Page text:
CARR 161




Contemporary American Reform Responsa


100. Burial of an Apostate


following tragic situation has presented itself to me. A woman was murdered by her husband who

then in turn shot himself. There is also a possibility of a suicide pact on which they had agreed.

This was a second marriage; both parties were Jewish, however the wife converted to

Christianity two years ago. The children by a former marriage have also converted. The husband

will be buried in another city; the children (who are Christian) would like a minister to officiate at

the funeral but would like the burial to take place in a Jewish cemetery with a rabbi officiating. Is

this permissible? (Rabbi S. Akselrad, Columbus, OH)

ANSWER: This tragic

situation raises a number of questions, however the main issue is whether we consider this

woman to be Jewish or not. When an apostate has died, she has always been given the benefit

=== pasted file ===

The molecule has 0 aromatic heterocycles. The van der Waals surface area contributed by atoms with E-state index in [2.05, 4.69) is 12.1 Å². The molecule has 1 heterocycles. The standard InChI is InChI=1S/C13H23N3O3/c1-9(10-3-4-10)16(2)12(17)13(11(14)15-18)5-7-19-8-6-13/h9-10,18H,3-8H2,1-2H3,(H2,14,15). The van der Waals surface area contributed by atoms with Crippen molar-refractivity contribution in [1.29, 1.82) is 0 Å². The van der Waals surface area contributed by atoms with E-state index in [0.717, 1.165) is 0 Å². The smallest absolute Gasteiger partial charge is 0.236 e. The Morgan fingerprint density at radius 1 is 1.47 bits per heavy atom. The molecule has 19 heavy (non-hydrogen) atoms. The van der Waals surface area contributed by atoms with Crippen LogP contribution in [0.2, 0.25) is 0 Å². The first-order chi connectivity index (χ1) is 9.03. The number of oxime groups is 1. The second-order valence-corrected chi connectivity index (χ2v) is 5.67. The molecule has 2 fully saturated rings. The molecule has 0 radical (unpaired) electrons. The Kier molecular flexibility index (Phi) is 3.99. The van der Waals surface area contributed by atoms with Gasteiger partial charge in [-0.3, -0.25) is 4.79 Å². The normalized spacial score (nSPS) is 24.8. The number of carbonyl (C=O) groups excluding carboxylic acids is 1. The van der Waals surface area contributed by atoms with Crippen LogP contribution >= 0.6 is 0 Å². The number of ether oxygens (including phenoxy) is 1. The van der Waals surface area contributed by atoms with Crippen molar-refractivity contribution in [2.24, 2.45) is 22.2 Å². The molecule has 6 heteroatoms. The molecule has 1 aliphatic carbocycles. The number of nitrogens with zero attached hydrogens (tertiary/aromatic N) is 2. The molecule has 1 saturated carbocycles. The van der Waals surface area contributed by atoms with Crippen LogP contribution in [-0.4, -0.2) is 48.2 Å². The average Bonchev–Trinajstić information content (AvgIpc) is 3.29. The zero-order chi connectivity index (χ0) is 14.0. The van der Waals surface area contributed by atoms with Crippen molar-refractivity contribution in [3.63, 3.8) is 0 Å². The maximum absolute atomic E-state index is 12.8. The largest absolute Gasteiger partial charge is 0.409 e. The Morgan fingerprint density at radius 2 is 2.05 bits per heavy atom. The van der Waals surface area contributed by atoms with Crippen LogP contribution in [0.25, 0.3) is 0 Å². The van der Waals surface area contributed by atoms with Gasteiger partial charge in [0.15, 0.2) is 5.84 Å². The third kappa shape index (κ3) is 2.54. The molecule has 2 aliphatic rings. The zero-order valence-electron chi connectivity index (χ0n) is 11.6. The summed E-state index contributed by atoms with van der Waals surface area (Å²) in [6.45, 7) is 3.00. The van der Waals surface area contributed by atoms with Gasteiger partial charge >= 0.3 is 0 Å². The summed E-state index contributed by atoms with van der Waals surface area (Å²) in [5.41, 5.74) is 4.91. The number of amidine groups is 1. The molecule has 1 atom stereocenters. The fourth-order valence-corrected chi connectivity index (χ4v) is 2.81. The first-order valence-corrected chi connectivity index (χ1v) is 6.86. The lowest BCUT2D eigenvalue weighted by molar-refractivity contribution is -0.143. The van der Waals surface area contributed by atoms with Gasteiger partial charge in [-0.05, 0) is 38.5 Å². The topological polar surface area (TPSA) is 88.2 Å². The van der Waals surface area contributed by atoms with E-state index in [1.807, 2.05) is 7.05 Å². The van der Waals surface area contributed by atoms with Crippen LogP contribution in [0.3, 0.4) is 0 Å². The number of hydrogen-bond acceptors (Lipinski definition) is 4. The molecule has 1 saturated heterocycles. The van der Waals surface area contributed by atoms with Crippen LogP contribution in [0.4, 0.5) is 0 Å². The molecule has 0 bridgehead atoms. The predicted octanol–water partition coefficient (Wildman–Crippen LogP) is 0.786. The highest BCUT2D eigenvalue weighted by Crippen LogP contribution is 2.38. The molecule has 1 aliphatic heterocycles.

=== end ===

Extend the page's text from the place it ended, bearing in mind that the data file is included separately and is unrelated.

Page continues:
of doubt as it was felt that on her deathbed she may have repented and reverted to Judaism.

Although such individuals were considered sinners while alive, they nevertheless were be

considered to be Jews (San. 44a). We bury sinners (Semahot II; San. 47a; Yad Hil. Avel

1.10; Tur Yoreh Deah 334; Shulhan Arukh Yoreh Deah 333.3 ff), but do not

accord the honors of the dead to them. There has been some disagreement about the nature of

such honors. We would not provide shrouds, stand in line at the cemetery to console the

mourners, or have a mourning period.

In this instance as the surviving family

members are Christian the ritual at the cemetery should be very simple. The woman may,

however, be buried in a Jewish cemetery.

January 1987


If needed, please consult Abbreviations used in CCAR Responsa.